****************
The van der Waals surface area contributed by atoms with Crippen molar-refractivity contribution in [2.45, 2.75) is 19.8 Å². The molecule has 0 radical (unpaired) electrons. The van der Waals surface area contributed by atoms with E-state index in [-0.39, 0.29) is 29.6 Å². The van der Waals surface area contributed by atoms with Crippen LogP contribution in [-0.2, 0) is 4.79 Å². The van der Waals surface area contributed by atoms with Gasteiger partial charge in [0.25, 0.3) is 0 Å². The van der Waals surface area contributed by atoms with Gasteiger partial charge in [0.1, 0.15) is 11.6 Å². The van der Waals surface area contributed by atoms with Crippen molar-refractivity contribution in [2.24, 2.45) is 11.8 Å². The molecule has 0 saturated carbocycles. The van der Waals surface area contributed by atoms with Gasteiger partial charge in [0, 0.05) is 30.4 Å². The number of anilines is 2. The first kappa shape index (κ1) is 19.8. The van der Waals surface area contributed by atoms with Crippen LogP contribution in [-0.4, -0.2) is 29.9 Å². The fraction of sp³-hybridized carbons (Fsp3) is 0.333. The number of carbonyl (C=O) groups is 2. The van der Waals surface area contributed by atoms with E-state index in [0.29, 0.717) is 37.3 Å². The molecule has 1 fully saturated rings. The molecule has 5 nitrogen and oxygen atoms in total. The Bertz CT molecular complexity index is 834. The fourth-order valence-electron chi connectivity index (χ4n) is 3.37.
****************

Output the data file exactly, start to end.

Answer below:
The van der Waals surface area contributed by atoms with Crippen molar-refractivity contribution in [2.45, 2.75) is 19.8 Å². The molecule has 0 radical (unpaired) electrons. The van der Waals surface area contributed by atoms with E-state index in [-0.39, 0.29) is 29.6 Å². The van der Waals surface area contributed by atoms with Crippen LogP contribution in [-0.2, 0) is 4.79 Å². The van der Waals surface area contributed by atoms with Gasteiger partial charge in [0.25, 0.3) is 0 Å². The van der Waals surface area contributed by atoms with Gasteiger partial charge in [0.1, 0.15) is 11.6 Å². The van der Waals surface area contributed by atoms with Crippen molar-refractivity contribution in [2.24, 2.45) is 11.8 Å². The molecule has 0 saturated carbocycles. The van der Waals surface area contributed by atoms with Gasteiger partial charge in [0, 0.05) is 30.4 Å². The number of anilines is 2. The first kappa shape index (κ1) is 19.8. The van der Waals surface area contributed by atoms with Crippen LogP contribution in [-0.4, -0.2) is 29.9 Å². The fraction of sp³-hybridized carbons (Fsp3) is 0.333. The number of carbonyl (C=O) groups is 2. The van der Waals surface area contributed by atoms with E-state index in [0.29, 0.717) is 37.3 Å². The molecule has 1 fully saturated rings. The molecule has 5 nitrogen and oxygen atoms in total. The Bertz CT molecular complexity index is 834. The fourth-order valence-electron chi connectivity index (χ4n) is 3.37.